But, she said, when she overheard us praying, and she heard our plans of fasting, and she listening to the mourning of our sincere despair for her, though she did not care at the time, the memories developed in her mind and collected into a mental novella of love and hope. She still believed in God, whether she could remember who He was to her or not. And with our personal love toward her, branching out from the love we were now experiencing from God, she began to remember what Love looks like, and why her life had once been worth living. When we fed her and talked to her and without ceasing poured out love on her the best way we could, sacrificing our own leisure time to care for her, even in her state of soul-death, she began to pray, herself. Without any ounce of emotion left to offer, she told us, she simply asked God to help her live again and to feel His love again. And, day by day, warmth filled her heart, and she remembered her purpose as she watched us dance in the joy of the Lord, and as she listened to us read the Bible to our children, she recalled times when she had read the same stories and pored over passages that spoke of Jesus’ care for her.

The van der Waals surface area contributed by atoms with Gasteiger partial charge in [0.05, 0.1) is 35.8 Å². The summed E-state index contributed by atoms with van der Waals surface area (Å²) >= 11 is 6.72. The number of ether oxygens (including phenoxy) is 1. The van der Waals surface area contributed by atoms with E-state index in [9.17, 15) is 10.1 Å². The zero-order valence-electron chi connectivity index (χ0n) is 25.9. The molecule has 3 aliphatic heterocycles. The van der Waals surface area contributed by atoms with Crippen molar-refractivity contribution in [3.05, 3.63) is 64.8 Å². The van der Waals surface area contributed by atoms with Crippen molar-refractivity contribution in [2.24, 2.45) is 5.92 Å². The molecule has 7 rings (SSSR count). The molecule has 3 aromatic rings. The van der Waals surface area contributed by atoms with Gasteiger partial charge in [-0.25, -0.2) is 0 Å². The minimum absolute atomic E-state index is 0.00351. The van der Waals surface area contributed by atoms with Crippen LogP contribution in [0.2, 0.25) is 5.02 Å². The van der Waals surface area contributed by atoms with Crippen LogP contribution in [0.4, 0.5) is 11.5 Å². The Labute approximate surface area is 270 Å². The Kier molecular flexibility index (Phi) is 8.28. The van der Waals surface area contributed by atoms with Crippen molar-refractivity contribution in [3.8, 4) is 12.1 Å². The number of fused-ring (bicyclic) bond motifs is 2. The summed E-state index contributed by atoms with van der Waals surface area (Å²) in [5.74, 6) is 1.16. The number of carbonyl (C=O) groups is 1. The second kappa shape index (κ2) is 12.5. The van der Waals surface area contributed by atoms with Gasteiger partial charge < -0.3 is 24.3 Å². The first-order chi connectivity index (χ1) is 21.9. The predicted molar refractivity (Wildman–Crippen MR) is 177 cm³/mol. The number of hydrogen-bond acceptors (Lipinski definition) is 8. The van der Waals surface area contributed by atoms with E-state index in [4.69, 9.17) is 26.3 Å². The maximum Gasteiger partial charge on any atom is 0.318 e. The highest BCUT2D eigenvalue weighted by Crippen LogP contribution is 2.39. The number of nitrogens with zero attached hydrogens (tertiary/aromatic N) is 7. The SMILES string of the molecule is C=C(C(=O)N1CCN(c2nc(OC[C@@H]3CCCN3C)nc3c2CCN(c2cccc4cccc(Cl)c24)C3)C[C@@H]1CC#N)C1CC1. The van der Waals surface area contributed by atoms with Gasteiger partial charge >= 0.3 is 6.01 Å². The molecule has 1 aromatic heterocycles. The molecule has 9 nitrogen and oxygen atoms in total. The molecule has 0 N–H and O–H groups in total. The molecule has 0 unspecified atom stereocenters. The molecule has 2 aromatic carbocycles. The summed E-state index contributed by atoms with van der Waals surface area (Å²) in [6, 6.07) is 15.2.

She warned us to never forget where our identity lies—in God alone—and to always be good to one another, honoring one another above ourselves. But, she reminded us, we will at times fail, we will at times not care, we will at times need to repent of our sin. But GOD is the one who saves; our job is simply to love one another the best we can.

And she ended her story with a prayer. She thanked our God for friends who became family through Him, and she praised Him for redeeming her, the first time when He saved her from spiritual death and the second time when He sought out His prodigal daughter. And she concluded the whole story of redemption by looking us each in the eyes with the suns gleaming in her own and said, “We shall all remember from this that our God will always take old, broken things and recreate them into something new and beautiful, because OUR God—He redeems.”